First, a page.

Nassau County Executive Edward Mangano says he will end the decades-old practice of borrowing to pay for property tax settlements a year earlier than expected after the county finished 2016 with an $80 million budgetary surplus.

But Adam Barsky, chairman of the Nassau Interim Finance Authority, a state monitoring board in control of the county’s finances, disputed the idea that the county ended 2016 with a true surplus, noting that the county borrowed $60 million for tax refunds and $40 million for high-dollar court settlements.

For years, Nassau borrowed more than $100 million a year to cover property tax refunds owed to homeowners and businesses that successfully challenged their assessments. In 2014, NIFA approved a plan that allowed the county to borrow $60 million each in 2015, 2016 and 2017 to reduce the tax refund backlog.

Mangano said the surplus will allow the county to avoid borrowing $60 million this year, essentially ending the practice. “This is a positive step for the county,” Mangano said.

Barsky credited Mangano for ending Nassau’s reliance on borrowing to pay for tax refunds. But Barsky said that under generally accepted accounting practices, which do not allow borrowing proceeds or operating reserves to be counted as revenue, Nassau likely ended 2016 with an $80 million deficit.

“A good portion of this surplus was generated from borrowing,” said Barsky, adding that Mangano also benefitted from strong sales tax revenue and lower-than-anticipated police retirement costs.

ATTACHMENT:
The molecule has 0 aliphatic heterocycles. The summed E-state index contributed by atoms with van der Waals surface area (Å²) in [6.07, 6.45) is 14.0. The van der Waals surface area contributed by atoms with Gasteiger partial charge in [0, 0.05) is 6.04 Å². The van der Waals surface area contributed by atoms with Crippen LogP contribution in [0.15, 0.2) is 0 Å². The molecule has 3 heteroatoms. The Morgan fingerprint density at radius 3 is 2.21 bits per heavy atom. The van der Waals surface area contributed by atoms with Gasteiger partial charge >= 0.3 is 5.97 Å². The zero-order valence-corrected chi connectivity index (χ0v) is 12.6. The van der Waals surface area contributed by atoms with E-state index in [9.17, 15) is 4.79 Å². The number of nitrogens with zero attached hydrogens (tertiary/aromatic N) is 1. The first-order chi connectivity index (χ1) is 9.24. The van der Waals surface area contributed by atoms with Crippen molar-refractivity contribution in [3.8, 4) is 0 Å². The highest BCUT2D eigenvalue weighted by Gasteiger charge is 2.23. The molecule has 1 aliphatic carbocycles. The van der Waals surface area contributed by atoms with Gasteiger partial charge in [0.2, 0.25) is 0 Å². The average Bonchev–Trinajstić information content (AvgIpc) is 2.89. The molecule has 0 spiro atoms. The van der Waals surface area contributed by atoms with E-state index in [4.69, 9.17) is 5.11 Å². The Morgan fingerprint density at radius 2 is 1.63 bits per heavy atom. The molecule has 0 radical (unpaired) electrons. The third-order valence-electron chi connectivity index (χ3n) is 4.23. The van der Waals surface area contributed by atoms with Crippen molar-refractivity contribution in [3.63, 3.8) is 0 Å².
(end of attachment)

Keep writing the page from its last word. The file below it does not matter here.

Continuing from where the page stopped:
advertisement | advertise on newsday

Business owners who contest their assessments will now be required to place up to 10 percent of the assessed value of their properties in an escrow account. Funds from that account will be used to pay commercial property tax refunds if the business wins its challenge, eliminating the need for borrowing, Mangano said.

Nassau Comptroller George Maragos, who typically closes out the county’s books in late March, said it was too soon to determine if Mangano’s “unaudited” figures are accurate.

Minority Leader Kevan Abrahams (D-Freeport) said, “the only surplus we see is in rightfully disgruntled taxpayers who are getting a higher-priced government that delivers far less services then ever before.”

Mangano defended the surplus as “real,” saying it was achieved through “smart government initiatives” that controlled spending and cut costs.

Presiding Officer Norma Gonsalves (R-East Meadow) said the surplus is “proof that the fiscal policies implemented by the Republican majority . . . have been successful.” In addition to setting aside $60 million for tax refunds this year, Mangano will use $16.4 million for termination pay and $3.6 million for debt service.

But Mangano faces limitations.

In December, Mangano cut $3.8 million in subsidies to Nassau’s bus service as part of a deal with NIFA to ensure passage of his 2017 budget. NIFA will not allow the county to use the surplus to restore the NICE Bus funding because it is a recurring expense.

NICE has proposed eliminating 10 routes and reducing service on four others because of the funding cut.